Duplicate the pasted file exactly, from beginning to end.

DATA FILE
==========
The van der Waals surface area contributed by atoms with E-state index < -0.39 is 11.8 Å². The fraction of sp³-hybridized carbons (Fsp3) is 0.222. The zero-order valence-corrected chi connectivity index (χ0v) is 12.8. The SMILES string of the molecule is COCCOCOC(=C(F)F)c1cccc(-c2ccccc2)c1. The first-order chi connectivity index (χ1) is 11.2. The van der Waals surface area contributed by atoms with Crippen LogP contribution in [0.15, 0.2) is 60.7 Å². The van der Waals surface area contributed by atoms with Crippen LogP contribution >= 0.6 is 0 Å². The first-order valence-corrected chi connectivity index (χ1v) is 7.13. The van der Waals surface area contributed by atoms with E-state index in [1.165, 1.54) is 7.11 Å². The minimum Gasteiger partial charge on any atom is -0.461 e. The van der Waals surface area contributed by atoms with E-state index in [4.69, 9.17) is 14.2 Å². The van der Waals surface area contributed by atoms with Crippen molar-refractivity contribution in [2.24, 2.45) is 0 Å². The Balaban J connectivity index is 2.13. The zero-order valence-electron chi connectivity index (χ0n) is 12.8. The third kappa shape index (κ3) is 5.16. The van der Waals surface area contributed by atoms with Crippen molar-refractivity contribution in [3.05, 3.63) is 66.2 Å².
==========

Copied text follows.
The van der Waals surface area contributed by atoms with E-state index < -0.39 is 11.8 Å². The fraction of sp³-hybridized carbons (Fsp3) is 0.222. The zero-order valence-corrected chi connectivity index (χ0v) is 12.8. The SMILES string of the molecule is COCCOCOC(=C(F)F)c1cccc(-c2ccccc2)c1. The first-order chi connectivity index (χ1) is 11.2. The van der Waals surface area contributed by atoms with Crippen LogP contribution in [0.15, 0.2) is 60.7 Å². The van der Waals surface area contributed by atoms with Crippen LogP contribution >= 0.6 is 0 Å². The first-order valence-corrected chi connectivity index (χ1v) is 7.13. The van der Waals surface area contributed by atoms with E-state index in [1.165, 1.54) is 7.11 Å². The minimum Gasteiger partial charge on any atom is -0.461 e. The van der Waals surface area contributed by atoms with E-state index in [4.69, 9.17) is 14.2 Å². The van der Waals surface area contributed by atoms with Crippen molar-refractivity contribution in [2.24, 2.45) is 0 Å². The Balaban J connectivity index is 2.13. The zero-order valence-electron chi connectivity index (χ0n) is 12.8. The third kappa shape index (κ3) is 5.16. The van der Waals surface area contributed by atoms with Crippen molar-refractivity contribution in [3.05, 3.63) is 66.2 Å².